Santa Barbara County health care workers and first responders could begin receiving COVID-19 vaccinations as early as mid-December, but it might be late spring or early summer before a vaccine is available to the general public, according to a tentative timeline developed by the Public Health Department.
However, that all depends on when a vaccine is available and how many doses the county receives, according to a report by County Public Health Department Director Van Do-Reynoso delivered at Tuesday’s special meeting of the Board of Supervisors
The county’s phased vaccination plan is tentative, she said, as the county is still awaiting final California Department of Public Health guidelines.
Meanwhile, the number of new cases, hospitalizations and deaths continue to rise in the county, with clerical, office and management workers still leading the case count in Week 47, Do-Reynoso said.
Do-Reynoso said Pfizer and Moderna vaccines are expected to receive emergency use authorization from the U.S. Food and Drug Administration, and while the number of doses to be allocated to the county is unknown, the supply will likely be limited.
The draft two-phase plan for distributing the initial allocation calls for health care workers and first responders to be vaccinated in Phase 1A, which would require about 22,000 doses and could begin in mid- to late December.
Vaccinations would be provided at hospitals, clinics and Public Health Department points of delivery, she said.
In Phase 1B, the vaccine would be given to older adults living in congregate or crowded settings, also potentially in mid- to late December, then to individuals with the highest risk of developing a serious illness, possibly in January.
That would bring the total number of doses needed for Phase 1 to about 25,000.
Do-Reynoso said long-term care facilities can sign up to have residents and staff vaccinated at their facilities free through CVS and Walgreens pharmacies, and vaccines also would be supplied at Public Health’s points of delivery.
Essential workers who are not in the health care field, people in congregate settings and all other older adults would be vaccinated in Phase 2, possibly in mid-March or mid-April, at such Public Health points of delivery as the Santa Maria Fairpark and Hancock College.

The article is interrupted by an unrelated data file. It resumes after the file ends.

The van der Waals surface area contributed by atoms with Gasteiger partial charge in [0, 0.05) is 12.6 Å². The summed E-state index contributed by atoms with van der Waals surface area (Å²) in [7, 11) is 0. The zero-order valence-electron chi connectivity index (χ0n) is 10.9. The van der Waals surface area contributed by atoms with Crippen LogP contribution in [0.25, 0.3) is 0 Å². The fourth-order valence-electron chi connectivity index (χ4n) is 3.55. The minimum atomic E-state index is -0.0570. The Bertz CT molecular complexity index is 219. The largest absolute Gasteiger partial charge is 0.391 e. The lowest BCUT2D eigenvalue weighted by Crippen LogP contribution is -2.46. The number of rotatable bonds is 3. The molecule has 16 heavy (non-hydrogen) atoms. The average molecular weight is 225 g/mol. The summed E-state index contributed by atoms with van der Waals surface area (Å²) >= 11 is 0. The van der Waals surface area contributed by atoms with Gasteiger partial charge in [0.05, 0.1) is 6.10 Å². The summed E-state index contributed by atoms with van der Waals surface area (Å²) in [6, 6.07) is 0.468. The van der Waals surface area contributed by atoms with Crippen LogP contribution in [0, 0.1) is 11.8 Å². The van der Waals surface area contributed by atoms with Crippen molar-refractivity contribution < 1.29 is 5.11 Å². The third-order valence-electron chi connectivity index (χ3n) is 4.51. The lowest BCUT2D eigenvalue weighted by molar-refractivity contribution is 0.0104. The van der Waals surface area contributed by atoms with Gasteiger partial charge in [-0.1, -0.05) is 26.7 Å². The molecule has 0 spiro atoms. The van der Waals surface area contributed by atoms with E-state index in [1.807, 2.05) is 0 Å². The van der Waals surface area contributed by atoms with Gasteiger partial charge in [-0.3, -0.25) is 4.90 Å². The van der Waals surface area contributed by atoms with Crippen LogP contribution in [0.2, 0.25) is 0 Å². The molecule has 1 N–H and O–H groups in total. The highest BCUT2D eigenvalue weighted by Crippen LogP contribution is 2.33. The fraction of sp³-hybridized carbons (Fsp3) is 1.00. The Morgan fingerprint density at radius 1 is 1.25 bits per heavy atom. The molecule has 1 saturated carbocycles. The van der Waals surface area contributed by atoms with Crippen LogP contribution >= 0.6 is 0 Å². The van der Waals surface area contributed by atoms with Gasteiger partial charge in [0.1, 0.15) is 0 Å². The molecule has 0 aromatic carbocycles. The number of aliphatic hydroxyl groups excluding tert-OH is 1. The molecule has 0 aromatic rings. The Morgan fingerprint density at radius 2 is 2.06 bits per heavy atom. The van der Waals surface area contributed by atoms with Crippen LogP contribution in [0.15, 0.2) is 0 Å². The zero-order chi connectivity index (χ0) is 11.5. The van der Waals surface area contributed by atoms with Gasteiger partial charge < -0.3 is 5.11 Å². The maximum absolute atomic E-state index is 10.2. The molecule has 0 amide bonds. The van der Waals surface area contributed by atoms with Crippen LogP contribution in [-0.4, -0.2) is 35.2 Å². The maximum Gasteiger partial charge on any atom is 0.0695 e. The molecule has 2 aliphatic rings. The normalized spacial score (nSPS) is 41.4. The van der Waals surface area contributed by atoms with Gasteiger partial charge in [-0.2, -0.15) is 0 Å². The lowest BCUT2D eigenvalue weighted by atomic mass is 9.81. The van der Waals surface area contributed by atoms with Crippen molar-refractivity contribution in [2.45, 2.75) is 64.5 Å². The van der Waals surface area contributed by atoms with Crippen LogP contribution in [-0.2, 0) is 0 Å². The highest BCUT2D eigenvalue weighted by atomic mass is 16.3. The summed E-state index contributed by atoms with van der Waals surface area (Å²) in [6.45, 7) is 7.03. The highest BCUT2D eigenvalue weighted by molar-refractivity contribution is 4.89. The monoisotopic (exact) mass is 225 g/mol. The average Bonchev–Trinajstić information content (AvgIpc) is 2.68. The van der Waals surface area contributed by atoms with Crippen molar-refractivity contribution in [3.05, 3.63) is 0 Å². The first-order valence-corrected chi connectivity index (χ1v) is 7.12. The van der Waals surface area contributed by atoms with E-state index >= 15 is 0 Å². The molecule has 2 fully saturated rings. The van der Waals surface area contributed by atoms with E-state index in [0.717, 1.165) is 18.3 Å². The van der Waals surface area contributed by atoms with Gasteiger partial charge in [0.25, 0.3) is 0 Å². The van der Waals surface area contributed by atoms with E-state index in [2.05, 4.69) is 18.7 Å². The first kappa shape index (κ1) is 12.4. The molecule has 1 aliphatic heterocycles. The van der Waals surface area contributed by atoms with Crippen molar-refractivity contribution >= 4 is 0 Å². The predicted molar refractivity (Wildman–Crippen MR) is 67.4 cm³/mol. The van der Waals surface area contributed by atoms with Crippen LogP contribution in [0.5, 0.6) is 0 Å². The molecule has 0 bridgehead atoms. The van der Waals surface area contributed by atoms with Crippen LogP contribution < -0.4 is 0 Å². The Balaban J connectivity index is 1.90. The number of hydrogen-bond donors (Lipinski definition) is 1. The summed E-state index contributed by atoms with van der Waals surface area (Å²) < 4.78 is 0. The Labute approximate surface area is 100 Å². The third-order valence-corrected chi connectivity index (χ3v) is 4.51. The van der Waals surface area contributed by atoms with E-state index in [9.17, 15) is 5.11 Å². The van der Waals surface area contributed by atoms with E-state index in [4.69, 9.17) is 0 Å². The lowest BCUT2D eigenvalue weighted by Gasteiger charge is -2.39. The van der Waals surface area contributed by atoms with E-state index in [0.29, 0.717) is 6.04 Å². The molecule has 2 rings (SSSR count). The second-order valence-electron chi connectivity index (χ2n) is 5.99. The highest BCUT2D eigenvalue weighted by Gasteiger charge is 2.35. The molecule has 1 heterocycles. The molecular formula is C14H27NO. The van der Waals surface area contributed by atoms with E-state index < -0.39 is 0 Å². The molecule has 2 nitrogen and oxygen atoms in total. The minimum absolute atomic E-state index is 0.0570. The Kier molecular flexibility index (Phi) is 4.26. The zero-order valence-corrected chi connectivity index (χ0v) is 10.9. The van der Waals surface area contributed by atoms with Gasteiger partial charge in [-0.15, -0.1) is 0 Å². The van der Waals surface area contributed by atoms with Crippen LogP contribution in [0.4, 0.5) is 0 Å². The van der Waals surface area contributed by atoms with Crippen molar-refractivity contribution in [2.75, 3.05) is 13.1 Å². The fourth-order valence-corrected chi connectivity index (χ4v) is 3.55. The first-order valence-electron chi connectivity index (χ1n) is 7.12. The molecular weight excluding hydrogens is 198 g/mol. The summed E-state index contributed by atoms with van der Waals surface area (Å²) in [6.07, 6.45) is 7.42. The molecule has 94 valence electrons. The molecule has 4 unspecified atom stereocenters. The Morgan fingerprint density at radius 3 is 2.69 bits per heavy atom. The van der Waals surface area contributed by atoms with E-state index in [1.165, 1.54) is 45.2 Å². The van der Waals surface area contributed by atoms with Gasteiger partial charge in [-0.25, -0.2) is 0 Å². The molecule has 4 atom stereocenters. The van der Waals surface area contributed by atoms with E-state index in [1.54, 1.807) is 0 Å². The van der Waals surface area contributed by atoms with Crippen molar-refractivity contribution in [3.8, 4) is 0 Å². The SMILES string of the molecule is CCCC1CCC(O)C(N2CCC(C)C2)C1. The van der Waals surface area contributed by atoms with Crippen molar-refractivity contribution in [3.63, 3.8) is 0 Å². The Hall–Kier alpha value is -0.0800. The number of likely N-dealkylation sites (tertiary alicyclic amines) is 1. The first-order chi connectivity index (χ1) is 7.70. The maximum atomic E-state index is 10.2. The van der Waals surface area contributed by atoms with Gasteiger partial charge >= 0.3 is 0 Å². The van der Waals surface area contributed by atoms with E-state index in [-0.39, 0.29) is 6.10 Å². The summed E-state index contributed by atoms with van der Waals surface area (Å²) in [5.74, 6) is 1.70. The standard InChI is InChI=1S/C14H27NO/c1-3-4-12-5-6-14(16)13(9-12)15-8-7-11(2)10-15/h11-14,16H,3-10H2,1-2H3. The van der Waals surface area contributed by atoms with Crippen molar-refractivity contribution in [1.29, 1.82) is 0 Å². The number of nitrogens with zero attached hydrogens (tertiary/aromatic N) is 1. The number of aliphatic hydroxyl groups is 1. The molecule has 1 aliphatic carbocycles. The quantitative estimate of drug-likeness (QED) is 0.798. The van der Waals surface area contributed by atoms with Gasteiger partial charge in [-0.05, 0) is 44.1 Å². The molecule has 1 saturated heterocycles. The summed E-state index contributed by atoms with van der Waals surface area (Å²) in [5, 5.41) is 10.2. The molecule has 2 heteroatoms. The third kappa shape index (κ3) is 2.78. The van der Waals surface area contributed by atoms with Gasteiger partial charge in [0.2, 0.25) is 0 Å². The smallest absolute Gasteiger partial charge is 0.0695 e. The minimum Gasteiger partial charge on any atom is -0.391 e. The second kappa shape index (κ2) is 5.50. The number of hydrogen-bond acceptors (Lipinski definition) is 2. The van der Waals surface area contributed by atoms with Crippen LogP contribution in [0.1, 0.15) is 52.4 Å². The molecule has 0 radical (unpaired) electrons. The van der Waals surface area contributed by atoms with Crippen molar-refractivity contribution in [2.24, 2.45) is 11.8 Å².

“You may remember, during H1N1 [swine flu pandemic in 2009] we had mass vaccination centers throughout our county, and this will be very similar,” Do-Reynoso said.
Presumably, all others could seek vaccination after Phase 2 is complete.
“I heard 42% of people say they won’t take a vaccine,” said 3rd District Supervisor Joan Hartmann, asking if the Public Health Department planned to use lessons from previous outreach efforts to address that situation.
Do-Reynoso said the department will use the same outreach strategies to deal with “vaccine hesitancy” by providing accurate information prior to the start of vaccinations.
“There’s a lot of misinformation on social media and in the news,” she added.
County Public Health Officer Dr. Henning Ansorg said not a lot of information is available yet about Pfizer’s vaccine, but he pledged transparency for whatever data the county receives.
“We will work diligently to keep the public informed on all new developments,” he said.
Do-Reynoso said there is clear evidence the county’s COVID-19 transmission rate is rising.
“Santa Barbara County is experiencing significant increases in cases, in test positivity and hospitalization,” she said, noting the total cumulative number of cases between Nov. 16 and 30 rose 10%, from 10,577 to 11,602.
Updated numbers on the prevalence of the coronavirus in Santa Barbara County, and in several cities within the county.
Active cases climbed 61% during that period, from 255 to 410, and hospitalizations leaped 154%, from 13 to 33, while the number of deaths rose 2%, from 133 to 136, Do-Reynoso said.
A notable increase was in Lompoc, where the seven-day rolling sum of new cases climbed 47%, from 38 to 56, she said.
A chart depicting percentages of cases by occupation for the 47th week of the pandemic showed office, clerical and management workers leading the pack with 21.7%, far higher than that category’s 12.6% for the pandemic as a whole.
“To me, it’s obvious people are telecommuting less,” 1st District Supervisor Das Williams said, although he noted that may be an employer decision rather than an employee choice.
But Do-Reynoso cautioned against reading too much into the occupational data.
“It doesn’t necessarily mean the exposure took place in the work space,” she said, but added Public Health has increased its education efforts among that group.
Agricultural workers still showed the greatest improvement, with 2.1% of cases for the week compared to their 17.8% for the entire pandemic.
The percentages also were high for those under age 18, who accounted for 21.2%, and retired and unemployed workers, who made up 18.5% of the Week 47 cases.
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